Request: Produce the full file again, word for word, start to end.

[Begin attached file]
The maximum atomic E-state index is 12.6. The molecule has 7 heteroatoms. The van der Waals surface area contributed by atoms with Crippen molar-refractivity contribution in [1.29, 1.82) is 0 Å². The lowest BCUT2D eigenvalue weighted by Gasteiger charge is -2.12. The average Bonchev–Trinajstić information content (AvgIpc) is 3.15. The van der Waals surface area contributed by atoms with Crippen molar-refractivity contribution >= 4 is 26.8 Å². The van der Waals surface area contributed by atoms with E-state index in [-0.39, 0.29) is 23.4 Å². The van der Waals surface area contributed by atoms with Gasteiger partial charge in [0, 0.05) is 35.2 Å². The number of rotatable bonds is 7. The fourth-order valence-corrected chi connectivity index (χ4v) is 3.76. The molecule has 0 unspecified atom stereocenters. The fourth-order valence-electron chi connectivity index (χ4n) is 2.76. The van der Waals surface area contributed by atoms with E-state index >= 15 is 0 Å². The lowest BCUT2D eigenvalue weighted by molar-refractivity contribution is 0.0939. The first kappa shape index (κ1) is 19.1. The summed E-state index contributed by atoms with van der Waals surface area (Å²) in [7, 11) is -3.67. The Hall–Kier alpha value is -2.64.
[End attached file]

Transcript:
The maximum atomic E-state index is 12.6. The molecule has 7 heteroatoms. The van der Waals surface area contributed by atoms with Crippen molar-refractivity contribution in [1.29, 1.82) is 0 Å². The lowest BCUT2D eigenvalue weighted by Gasteiger charge is -2.12. The average Bonchev–Trinajstić information content (AvgIpc) is 3.15. The van der Waals surface area contributed by atoms with Crippen molar-refractivity contribution >= 4 is 26.8 Å². The van der Waals surface area contributed by atoms with E-state index in [-0.39, 0.29) is 23.4 Å². The van der Waals surface area contributed by atoms with Gasteiger partial charge in [0, 0.05) is 35.2 Å². The number of rotatable bonds is 7. The fourth-order valence-corrected chi connectivity index (χ4v) is 3.76. The molecule has 0 unspecified atom stereocenters. The fourth-order valence-electron chi connectivity index (χ4n) is 2.76. The van der Waals surface area contributed by atoms with E-state index >= 15 is 0 Å². The lowest BCUT2D eigenvalue weighted by molar-refractivity contribution is 0.0939. The first kappa shape index (κ1) is 19.1. The summed E-state index contributed by atoms with van der Waals surface area (Å²) in [7, 11) is -3.67. The Hall–Kier alpha value is -2.64.